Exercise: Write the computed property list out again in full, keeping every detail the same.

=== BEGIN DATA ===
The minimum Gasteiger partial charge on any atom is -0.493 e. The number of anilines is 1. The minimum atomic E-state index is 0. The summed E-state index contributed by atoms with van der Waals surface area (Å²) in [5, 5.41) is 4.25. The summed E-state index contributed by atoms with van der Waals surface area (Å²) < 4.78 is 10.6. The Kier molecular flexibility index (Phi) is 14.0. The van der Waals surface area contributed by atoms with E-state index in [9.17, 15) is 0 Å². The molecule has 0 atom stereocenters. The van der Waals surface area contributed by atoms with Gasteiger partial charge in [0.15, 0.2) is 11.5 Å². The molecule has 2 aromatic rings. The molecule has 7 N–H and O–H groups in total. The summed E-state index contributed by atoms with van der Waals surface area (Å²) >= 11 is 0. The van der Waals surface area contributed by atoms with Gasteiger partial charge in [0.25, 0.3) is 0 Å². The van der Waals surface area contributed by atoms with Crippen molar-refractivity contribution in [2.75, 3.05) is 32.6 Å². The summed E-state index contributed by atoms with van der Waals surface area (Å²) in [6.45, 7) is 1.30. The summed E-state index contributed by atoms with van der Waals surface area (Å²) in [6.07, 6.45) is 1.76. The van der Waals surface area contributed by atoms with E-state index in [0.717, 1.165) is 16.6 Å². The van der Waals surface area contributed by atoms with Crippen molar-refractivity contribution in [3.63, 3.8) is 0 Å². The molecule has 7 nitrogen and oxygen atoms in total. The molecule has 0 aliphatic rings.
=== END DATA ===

The minimum Gasteiger partial charge on any atom is -0.493 e. The number of anilines is 1. The minimum atomic E-state index is 0. The summed E-state index contributed by atoms with van der Waals surface area (Å²) in [5, 5.41) is 4.25. The summed E-state index contributed by atoms with van der Waals surface area (Å²) < 4.78 is 10.6. The Kier molecular flexibility index (Phi) is 14.0. The van der Waals surface area contributed by atoms with E-state index in [9.17, 15) is 0 Å². The molecule has 0 atom stereocenters. The van der Waals surface area contributed by atoms with Gasteiger partial charge in [0.15, 0.2) is 11.5 Å². The molecule has 2 aromatic rings. The molecule has 7 N–H and O–H groups in total. The summed E-state index contributed by atoms with van der Waals surface area (Å²) >= 11 is 0. The van der Waals surface area contributed by atoms with Gasteiger partial charge in [0.25, 0.3) is 0 Å². The van der Waals surface area contributed by atoms with Crippen molar-refractivity contribution in [2.75, 3.05) is 32.6 Å². The summed E-state index contributed by atoms with van der Waals surface area (Å²) in [6.45, 7) is 1.30. The summed E-state index contributed by atoms with van der Waals surface area (Å²) in [6.07, 6.45) is 1.76. The van der Waals surface area contributed by atoms with E-state index in [0.717, 1.165) is 16.6 Å². The van der Waals surface area contributed by atoms with Crippen molar-refractivity contribution in [3.63, 3.8) is 0 Å². The molecule has 7 nitrogen and oxygen atoms in total. The molecule has 0 aliphatic rings.